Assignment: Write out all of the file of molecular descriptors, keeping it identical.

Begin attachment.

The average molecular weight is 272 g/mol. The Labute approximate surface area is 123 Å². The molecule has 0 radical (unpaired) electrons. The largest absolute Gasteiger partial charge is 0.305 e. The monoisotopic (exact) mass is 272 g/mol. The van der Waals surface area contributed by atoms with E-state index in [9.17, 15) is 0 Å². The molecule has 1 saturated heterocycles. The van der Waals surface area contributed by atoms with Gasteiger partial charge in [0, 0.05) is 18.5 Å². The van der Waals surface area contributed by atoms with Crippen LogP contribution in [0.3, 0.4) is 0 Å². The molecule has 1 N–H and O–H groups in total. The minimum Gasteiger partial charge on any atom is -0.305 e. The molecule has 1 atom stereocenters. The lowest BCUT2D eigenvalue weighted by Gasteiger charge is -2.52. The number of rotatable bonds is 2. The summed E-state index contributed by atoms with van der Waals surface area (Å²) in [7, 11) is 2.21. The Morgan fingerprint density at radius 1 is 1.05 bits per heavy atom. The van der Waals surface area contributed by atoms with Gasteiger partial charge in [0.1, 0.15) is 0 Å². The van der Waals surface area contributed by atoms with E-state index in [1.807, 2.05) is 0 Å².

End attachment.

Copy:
The average molecular weight is 272 g/mol. The Labute approximate surface area is 123 Å². The molecule has 0 radical (unpaired) electrons. The largest absolute Gasteiger partial charge is 0.305 e. The monoisotopic (exact) mass is 272 g/mol. The van der Waals surface area contributed by atoms with E-state index in [9.17, 15) is 0 Å². The molecule has 1 saturated heterocycles. The van der Waals surface area contributed by atoms with Gasteiger partial charge in [0, 0.05) is 18.5 Å². The van der Waals surface area contributed by atoms with Crippen LogP contribution in [0.3, 0.4) is 0 Å². The molecule has 1 N–H and O–H groups in total. The minimum Gasteiger partial charge on any atom is -0.305 e. The molecule has 1 atom stereocenters. The lowest BCUT2D eigenvalue weighted by Gasteiger charge is -2.52. The number of rotatable bonds is 2. The summed E-state index contributed by atoms with van der Waals surface area (Å²) in [7, 11) is 2.21. The Morgan fingerprint density at radius 1 is 1.05 bits per heavy atom. The van der Waals surface area contributed by atoms with Gasteiger partial charge in [0.1, 0.15) is 0 Å². The van der Waals surface area contributed by atoms with E-state index in [1.807, 2.05) is 0 Å².